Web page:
The Charlie Brown and Franz Stigler incident occurred on 20 December 1943, when, after a successful bomb run on Bremen, Charles ‘Charlie’ Brown’s B-17 Flying Fortress (named "Ye Olde Pub") was severely damaged by German fighters. Luftwaffe pilot and ace Franz Stigler had an opportunity to shoot down the crippled bomber, but instead, for humanitarian reasons, decided to allow the crew to fly back to their airfield in England. The two pilots met each other 40 years later after the extensive search by Charlie Brown and the friendship that the two developed lasted until their deaths.
I've once read of a story, how in World War I on Christmas day British and German troops walked out across no man's land and exchanged gifts of chocolate on the open field they'd just earlier been warring over, often handing each other things across the barbed wire that separated them (THEY EVEN PLAYED FOOTBALL AGAINST EACH OTHER).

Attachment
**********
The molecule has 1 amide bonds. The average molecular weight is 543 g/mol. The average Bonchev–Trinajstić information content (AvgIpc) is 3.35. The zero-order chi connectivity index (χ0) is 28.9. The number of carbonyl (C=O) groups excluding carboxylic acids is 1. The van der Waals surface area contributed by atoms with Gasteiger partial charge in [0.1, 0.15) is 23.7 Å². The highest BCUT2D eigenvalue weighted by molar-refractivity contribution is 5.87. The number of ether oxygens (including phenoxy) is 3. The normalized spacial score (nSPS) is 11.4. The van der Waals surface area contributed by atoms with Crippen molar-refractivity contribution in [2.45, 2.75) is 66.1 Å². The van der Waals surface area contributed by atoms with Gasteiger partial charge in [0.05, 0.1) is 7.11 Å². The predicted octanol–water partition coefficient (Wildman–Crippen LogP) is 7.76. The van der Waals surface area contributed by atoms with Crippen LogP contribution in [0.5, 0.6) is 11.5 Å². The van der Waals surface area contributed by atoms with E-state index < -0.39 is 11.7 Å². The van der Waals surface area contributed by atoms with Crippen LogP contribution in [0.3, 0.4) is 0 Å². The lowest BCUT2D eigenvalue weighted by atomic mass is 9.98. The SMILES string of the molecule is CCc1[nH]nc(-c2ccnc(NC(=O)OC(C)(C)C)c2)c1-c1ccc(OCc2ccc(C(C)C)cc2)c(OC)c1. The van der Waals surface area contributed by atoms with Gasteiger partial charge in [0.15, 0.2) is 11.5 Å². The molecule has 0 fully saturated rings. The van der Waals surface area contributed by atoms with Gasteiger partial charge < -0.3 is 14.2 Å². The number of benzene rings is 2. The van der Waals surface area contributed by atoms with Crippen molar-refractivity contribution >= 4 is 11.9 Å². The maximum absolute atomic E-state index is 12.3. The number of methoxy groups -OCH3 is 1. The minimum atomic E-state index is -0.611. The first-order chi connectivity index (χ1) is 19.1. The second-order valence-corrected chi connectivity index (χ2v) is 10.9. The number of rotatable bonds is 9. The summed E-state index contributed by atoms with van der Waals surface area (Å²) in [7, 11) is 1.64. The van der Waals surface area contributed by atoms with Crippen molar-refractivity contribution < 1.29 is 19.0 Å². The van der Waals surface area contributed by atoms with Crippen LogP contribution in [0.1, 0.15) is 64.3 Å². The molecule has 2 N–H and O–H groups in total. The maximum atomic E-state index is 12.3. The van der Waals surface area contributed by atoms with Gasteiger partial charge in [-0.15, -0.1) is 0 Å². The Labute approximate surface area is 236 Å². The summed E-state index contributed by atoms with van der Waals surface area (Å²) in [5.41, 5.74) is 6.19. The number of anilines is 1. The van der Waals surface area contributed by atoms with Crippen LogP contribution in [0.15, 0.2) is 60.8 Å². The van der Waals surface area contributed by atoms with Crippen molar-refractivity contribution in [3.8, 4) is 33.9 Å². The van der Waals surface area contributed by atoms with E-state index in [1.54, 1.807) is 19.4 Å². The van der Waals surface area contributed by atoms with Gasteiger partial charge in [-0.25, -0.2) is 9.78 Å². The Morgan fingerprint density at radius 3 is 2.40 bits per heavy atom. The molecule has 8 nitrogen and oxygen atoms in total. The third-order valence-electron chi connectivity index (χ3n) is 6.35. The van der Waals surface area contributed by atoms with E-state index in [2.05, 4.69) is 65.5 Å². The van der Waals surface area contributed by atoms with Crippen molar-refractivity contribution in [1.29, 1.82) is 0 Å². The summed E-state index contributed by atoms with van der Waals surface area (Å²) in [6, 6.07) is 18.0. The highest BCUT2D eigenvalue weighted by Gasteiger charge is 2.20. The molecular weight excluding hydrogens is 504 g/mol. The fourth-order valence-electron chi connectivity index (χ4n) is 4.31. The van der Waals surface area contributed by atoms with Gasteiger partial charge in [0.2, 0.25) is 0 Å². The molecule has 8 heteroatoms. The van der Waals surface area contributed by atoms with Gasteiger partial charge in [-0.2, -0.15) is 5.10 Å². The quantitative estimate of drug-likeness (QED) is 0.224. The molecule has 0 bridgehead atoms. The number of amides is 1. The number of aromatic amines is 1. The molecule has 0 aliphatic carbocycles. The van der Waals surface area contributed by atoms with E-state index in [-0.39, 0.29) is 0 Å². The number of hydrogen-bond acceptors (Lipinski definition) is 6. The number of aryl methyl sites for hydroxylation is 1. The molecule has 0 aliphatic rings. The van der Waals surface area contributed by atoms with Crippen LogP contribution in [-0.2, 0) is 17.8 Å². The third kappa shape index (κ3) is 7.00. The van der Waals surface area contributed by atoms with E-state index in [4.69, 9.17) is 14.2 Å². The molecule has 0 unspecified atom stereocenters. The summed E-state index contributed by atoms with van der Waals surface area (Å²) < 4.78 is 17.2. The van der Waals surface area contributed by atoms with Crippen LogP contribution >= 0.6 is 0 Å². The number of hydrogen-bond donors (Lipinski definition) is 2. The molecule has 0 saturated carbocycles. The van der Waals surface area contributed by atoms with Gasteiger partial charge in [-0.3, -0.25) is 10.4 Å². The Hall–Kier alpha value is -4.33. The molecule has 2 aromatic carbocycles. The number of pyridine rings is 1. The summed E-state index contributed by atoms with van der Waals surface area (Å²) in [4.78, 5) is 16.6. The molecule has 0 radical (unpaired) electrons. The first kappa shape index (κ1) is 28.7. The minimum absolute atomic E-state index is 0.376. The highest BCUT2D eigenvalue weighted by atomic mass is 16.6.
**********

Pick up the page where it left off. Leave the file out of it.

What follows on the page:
I've also read the brutality leveled in war against the enemy is highly relative to each soldier's individual ability to relate to those they are fighting: on the European front, soldiers' journal entries are often somber and somewhat remorseful they are having to kill fellow men for some simple political scheming. However, entries on the Pacific front show aggression and necessity, often vilifying the traits the enemy combatants possess.
How is this all related? I don't know. I've been watching clips from the Syrian civil war and it's got my mind churning. I guess the plight of men can really get to me. I thought I'd have more to say about this once I got here, or an opinion to express, but I really don't.